This study examined the role of covert semantic classes or 'cryptotypes' in determining children's overgeneralizations of reversive prefixes such as un- in (Black star);unsqueeze or (Black star);unpress. A training corpus of 160 English verbs was presented incrementally to a backpropagation network. In three simulations, we showed that the network developed structured representations for the semantic cryptotype associated with the use of the reversive prefix un-. Overgeneralizations produced by the network, such as (Black star);unbury or (Black star);unpress, match up well with actual overgeneralizations observed in human children, showing that structured cryptotypic semantic representations underlie this overgeneralization behaviour. Simulation 2 points towards a role of lexical competition in morphological acquisition and overgeneralizations. Simulation 3 provides insight into the relationship between plasticity in network learning and the ability to recover from overgeneralizations. Together, these analyses paint a dynamic picture in which competing morphological devices work together to provide the best possible match to underlying covert semantic structures.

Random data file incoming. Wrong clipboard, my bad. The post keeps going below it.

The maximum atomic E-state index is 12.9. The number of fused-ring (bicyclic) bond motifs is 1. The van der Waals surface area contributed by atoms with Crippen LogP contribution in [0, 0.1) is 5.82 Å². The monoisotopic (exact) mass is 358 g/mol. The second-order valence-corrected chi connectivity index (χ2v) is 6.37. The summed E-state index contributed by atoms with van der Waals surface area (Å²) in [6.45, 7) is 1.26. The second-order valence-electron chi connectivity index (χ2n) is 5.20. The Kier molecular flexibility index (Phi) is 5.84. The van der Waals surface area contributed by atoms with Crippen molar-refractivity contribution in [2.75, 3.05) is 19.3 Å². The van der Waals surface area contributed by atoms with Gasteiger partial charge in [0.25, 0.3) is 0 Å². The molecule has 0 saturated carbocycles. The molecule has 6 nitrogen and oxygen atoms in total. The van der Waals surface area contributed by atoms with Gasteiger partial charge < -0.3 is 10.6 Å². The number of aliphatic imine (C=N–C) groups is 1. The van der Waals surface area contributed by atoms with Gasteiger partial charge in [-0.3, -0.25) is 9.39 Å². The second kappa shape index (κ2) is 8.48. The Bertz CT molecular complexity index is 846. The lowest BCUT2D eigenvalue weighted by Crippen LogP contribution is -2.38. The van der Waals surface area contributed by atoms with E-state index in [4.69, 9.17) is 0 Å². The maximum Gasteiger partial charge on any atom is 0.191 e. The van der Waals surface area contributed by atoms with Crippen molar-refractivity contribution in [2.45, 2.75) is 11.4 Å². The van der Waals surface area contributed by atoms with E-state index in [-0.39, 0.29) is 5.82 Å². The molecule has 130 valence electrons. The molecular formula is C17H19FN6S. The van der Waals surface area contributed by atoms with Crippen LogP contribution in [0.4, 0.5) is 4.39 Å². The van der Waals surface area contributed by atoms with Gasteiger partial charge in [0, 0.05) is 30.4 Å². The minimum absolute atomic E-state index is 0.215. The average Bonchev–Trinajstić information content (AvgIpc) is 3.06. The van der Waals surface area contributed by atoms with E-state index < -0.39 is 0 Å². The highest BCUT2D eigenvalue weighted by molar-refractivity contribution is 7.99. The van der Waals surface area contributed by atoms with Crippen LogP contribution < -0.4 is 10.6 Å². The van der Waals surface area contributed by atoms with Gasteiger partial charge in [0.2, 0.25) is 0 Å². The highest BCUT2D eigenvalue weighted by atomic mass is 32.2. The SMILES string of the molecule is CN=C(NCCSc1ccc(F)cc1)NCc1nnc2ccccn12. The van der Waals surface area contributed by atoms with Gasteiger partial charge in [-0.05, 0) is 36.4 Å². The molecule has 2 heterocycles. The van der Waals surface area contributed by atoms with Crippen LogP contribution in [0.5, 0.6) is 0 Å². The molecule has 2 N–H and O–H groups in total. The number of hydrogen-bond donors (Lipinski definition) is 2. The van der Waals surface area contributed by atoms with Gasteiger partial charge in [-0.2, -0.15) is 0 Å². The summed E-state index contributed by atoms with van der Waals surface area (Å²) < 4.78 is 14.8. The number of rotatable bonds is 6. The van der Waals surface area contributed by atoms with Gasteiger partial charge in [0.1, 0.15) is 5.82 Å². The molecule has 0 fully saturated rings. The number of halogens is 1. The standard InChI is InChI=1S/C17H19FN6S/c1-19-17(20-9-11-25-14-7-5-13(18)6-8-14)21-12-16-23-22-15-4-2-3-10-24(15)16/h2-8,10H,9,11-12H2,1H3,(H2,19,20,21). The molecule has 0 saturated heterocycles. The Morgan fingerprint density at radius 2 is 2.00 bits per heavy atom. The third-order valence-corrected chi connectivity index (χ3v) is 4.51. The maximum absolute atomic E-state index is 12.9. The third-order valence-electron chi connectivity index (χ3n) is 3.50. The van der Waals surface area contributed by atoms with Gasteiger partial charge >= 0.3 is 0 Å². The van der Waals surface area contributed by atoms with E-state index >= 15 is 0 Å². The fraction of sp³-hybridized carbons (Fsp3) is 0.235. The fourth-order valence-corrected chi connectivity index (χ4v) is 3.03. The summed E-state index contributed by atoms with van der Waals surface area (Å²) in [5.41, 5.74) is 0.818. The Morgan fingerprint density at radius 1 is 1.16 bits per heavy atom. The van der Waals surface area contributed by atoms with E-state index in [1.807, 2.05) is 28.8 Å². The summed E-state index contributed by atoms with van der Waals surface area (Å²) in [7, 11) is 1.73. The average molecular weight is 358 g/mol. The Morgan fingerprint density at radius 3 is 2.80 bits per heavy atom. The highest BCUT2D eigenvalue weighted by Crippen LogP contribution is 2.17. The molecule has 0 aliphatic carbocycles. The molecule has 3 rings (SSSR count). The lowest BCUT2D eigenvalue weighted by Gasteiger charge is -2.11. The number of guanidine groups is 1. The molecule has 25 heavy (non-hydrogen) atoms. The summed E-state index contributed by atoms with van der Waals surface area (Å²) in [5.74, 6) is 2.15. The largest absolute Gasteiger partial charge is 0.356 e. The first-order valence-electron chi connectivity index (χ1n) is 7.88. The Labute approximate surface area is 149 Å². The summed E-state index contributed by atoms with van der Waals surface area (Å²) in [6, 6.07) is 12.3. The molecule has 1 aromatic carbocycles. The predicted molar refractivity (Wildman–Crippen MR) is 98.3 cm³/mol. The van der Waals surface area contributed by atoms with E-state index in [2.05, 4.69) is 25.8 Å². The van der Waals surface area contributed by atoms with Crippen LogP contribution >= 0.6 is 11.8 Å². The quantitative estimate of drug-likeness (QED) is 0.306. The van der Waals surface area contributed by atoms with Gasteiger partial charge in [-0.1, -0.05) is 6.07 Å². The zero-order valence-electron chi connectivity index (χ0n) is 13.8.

All Science Journal Classification (ASJC) codes
- Human-Computer Interaction
- Artificial Intelligence